Archive | April, 2012


5 Apr


This is my attempt at free-writing again. The last time I tried was for a short story class. It was extremely helpful to just let my thoughts go, but it was also frustrating not having any specific guidelines or rules to write by.

Lately, I’ve been exploring the idea of remembering. In a way, it’s been helping me get through the grieving process. Now that I’m getting closer to the end of my college career, I find myself asking “what’s it all for?” I guess it’s because I don’t want my mother’s death to be in vain. So, if I’m a failure, it’d feel like she died for nothing.

Yesterday I spoke with my grandmother about the five stages of death. Denial, anger, bargaining, depression, and acceptance. I think guilt should be in there somewhere, but I guess it ties in with depression and bargaining. She and I talked about what stages we thought the other has been through. She denied going through denial. How ironic. I know I’ve certainly gone through all stages.

Bargaining has been one of the longest stages. I found myself thinking “if only I had been more open with her” or “if only I had tried to help her more” as if it would have prevented or at least prolonged her death. Although in hindsight now, her death seems like it would have been inevitable. But, hindsight is always 20/20.

One of the biggest things I still haven’t forgiven myself for is sleeping in the living room the night before she died. Living in a 1-bedroom apartment was already cramped so I usually slept in her room with her coupled with the fact that as a child, I’d always been terrified of the dark. Unfortunately, my mom never helped me get over this fear head-on. She just allowed me to sleep with her until the age of 18. Not so healthy, but she did what she knew I would want. The night before she died, for some reason, I found myself laying down on the couch. She came in and said goodnight. I gave some nonchalant response like I always did and turned my attention back to the television. I imagine she was waiting for me to crawl into the bed with her like I did every night. And the next morning, she was gone. I beat myself up a lot over this. I couldn’t help but think that if I did go sleep with her that night, I could have heard her in distress or maybe asking for help. I mean, I don’t know the exact physical details of how she died (I know the reason, but not how) – whether it was silently or if it was clear something was going wrong at that very moment. Anyhow, I kept thinking maybe if I were there, I could have called 911 immediately or something, anything.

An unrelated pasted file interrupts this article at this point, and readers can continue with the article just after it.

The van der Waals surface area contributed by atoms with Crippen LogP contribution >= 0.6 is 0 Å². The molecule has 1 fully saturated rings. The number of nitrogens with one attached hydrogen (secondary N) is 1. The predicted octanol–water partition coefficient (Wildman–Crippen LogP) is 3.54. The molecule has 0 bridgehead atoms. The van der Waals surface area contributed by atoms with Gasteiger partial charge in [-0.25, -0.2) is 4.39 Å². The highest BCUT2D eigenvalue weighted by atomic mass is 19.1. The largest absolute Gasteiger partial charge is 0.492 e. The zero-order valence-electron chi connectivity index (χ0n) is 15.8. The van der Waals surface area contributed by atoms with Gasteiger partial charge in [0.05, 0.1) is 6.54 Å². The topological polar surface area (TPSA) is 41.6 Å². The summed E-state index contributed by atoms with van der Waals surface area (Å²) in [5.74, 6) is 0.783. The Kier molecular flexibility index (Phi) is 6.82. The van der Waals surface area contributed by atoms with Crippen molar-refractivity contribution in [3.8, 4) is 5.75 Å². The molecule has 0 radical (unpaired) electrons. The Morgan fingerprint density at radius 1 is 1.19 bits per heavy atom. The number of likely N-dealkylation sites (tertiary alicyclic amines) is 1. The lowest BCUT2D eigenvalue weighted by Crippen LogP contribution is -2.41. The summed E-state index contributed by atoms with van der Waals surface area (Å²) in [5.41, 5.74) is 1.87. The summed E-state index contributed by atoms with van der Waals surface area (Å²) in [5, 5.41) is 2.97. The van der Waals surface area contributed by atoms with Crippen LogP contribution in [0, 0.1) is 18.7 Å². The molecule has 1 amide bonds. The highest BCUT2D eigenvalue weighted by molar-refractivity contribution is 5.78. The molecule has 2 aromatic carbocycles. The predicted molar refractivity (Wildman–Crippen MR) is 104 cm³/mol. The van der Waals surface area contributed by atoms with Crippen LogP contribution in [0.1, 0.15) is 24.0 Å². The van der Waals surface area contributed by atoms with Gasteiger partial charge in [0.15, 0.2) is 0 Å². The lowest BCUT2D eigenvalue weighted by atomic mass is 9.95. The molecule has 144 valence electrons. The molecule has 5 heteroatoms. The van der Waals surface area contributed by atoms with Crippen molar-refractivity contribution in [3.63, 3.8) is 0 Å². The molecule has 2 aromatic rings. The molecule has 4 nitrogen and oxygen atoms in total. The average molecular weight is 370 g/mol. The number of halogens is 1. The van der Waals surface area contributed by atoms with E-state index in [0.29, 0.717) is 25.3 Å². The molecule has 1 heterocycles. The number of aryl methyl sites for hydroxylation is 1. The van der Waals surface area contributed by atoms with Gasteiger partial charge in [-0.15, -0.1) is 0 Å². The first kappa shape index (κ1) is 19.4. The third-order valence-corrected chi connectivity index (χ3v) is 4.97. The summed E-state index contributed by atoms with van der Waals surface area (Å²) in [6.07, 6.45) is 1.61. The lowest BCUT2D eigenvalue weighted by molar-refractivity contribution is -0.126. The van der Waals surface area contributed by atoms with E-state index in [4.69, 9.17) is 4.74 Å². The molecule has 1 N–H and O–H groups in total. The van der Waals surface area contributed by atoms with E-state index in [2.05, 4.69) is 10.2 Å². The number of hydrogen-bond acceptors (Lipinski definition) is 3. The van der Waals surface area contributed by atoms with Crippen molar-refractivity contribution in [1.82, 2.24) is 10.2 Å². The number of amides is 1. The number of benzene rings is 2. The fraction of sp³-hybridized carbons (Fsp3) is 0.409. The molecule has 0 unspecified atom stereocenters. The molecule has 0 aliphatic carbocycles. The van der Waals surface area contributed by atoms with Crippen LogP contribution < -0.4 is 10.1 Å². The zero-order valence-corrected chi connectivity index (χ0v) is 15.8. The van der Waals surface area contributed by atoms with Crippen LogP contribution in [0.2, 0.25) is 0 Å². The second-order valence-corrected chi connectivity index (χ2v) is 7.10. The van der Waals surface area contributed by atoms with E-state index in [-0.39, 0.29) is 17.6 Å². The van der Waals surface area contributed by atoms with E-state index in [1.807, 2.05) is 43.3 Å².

Of course now, I’m actually grateful I wasn’t in the bed with her. Maybe it would have been even more traumatizing to see her gradually go.

Another thing that has been on my mind as of lately is vulnerability. Once someone gives me the go, I have no problem opening up about my experience. I actually like sharing it. It’s part of who I am today, but I’ve come to realize not everyone can handle it. This usually makes me angry. I’ve cursed out one friend of mine in particular on numerous occasions because I felt like he wasn’t acknowledging my feelings. I ended up apologizing because I did realize where he was coming from. It’s kind of like the Stranger on the Train Phenomenon, which I’ve experienced on numerous occasions. Some total stranger comes out of nowhere dishing their whole life story as if you know them and it can feel pretty awkward. How do you decide when it’s okay to disclose to someone? What memories are shareable and which are totally private?

Final thoughts here. My grandma often tells me to keep my mother’s memory alive. I’m not sure if that entails only remembering positive and happy memories of her and trying to push the less pleasant ones out of my head. When you commemorate a lost loved one, I suppose you want to focus on the good times as much as you can.